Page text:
Omega-3 fatty acids are polyunsaturated fatty acids that are deemed “essential” because they fall into a category of nutrients that the body needs, but cannot synthesize in sufficient quantities by itself. They must be consumed in our foods or in the form of supplements so the body receives enough omega-3 to meet its needs.
Recent research is indicating that, in addition to the well-known benefits of omega-3 fatty acids for the cardiovascular system and other organs, they’re pretty essential in keeping our brains healthy too. This suggests that they may also play a significant role in our cognitive development and mental health. One of the reasons for this may be the presence in omega-3 fatty acids of docosahexaenoic acid, or DHA. DHA has been identified as an important nutrient responsible for proper brain development and optimal brain function.
Studies have linked omega-3 fatty acids and DHA to improvement of symptoms of depression, bipolar disorder, and schizophrenia, and other studies have found that children with attention deficit/hyperactivity disorder (ADHD) tend to have low levels of omega-3 fatty acids. A number of recent studies have found that reduced intake of omega-3 fatty acids is strongly associated with cognitive decline and dementia, including Alzheimer’s disease. Scientists in these studies have hypothesized that omega-3 fatty acids and DHA provide a kind of protective barrier against Alzheimer’s.
In a more recent study published in the Journal of Neuroscience in February 2014, researchers found that DHA may even be a major factor in how our brains are created in the first place. In the study, monkeys fed a lifelong diet high in omega-3 fatty acids and DHA were found to have brains with highly connected and well-organized neural networks, similar to those of humans. At the same time, monkeys raised on a lifelong diet low in omega-3/DHA had much more limited brain networking.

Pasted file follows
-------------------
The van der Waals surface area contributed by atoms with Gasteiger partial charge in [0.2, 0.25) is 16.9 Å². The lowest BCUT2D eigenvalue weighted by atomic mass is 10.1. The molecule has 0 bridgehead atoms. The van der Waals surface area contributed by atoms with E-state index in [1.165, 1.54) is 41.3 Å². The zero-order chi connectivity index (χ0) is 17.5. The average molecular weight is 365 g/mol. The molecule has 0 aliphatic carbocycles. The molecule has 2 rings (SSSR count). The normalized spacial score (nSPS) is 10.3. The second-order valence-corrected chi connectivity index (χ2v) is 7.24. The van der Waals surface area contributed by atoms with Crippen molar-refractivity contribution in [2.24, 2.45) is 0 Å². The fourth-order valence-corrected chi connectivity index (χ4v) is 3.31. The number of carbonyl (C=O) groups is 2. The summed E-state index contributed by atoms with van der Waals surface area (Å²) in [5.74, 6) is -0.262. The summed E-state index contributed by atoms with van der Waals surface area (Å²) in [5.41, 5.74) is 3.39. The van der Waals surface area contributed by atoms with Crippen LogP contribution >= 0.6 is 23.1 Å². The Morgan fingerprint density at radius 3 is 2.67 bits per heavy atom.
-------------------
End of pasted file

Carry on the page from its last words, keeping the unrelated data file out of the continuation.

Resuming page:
A study published in the journal Neurology in January 2014 also found links between omega-3 fatty acids and brain volumes in humans. In the study, more than 1000 post-menopausal women had blood samples drawn and MRI scans taken at the start of the study, and then 8 years later. The data indicated that overall brain size was smaller in women in the lowest quartile of omega-3 levels, compared to women in the highest quartile. It also indicated that the hippocampus—the area of the brain in charge of cognitive function—was significantly smaller in the brains of the women in the lowest omega-3 level quartile. As one of the researchers phrased it, “…when we look at the whole picture, omega-3 fatty acids are a major component of brain tissue and they are metabolized to anti-inflammatory compounds that could reduce brain cell death. We can certainly make a good story to support the idea that omega-3 fatty acids are good for the brain.”
So if you’re concerned about keeping your brain as healthy as possible and preventing its decline as you age, adding more omega-3 fatty acids to your diet may be part of the answer!